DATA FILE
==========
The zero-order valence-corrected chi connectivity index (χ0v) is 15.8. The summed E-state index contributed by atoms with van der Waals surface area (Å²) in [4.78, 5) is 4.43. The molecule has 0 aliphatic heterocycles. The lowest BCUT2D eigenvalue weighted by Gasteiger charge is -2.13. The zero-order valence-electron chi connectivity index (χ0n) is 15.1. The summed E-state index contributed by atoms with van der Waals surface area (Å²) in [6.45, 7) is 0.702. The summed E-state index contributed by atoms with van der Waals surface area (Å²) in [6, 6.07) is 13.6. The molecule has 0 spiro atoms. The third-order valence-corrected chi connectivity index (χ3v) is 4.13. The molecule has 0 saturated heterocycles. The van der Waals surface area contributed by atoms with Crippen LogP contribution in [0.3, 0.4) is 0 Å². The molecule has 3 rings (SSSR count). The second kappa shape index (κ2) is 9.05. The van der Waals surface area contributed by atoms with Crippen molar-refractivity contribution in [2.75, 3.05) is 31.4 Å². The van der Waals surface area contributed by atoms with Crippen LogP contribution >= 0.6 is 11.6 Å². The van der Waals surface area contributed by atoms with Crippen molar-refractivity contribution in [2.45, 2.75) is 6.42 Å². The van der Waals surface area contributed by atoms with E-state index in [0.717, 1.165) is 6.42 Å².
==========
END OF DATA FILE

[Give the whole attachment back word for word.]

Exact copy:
The zero-order valence-corrected chi connectivity index (χ0v) is 15.8. The summed E-state index contributed by atoms with van der Waals surface area (Å²) in [4.78, 5) is 4.43. The molecule has 0 aliphatic heterocycles. The lowest BCUT2D eigenvalue weighted by Gasteiger charge is -2.13. The zero-order valence-electron chi connectivity index (χ0n) is 15.1. The summed E-state index contributed by atoms with van der Waals surface area (Å²) in [6.45, 7) is 0.702. The summed E-state index contributed by atoms with van der Waals surface area (Å²) in [6, 6.07) is 13.6. The molecule has 0 spiro atoms. The third-order valence-corrected chi connectivity index (χ3v) is 4.13. The molecule has 0 saturated heterocycles. The van der Waals surface area contributed by atoms with Crippen LogP contribution in [0.3, 0.4) is 0 Å². The molecule has 3 rings (SSSR count). The second kappa shape index (κ2) is 9.05. The van der Waals surface area contributed by atoms with Crippen molar-refractivity contribution in [2.75, 3.05) is 31.4 Å². The van der Waals surface area contributed by atoms with Crippen LogP contribution >= 0.6 is 11.6 Å². The van der Waals surface area contributed by atoms with Crippen molar-refractivity contribution in [2.45, 2.75) is 6.42 Å². The van der Waals surface area contributed by atoms with E-state index in [0.717, 1.165) is 6.42 Å².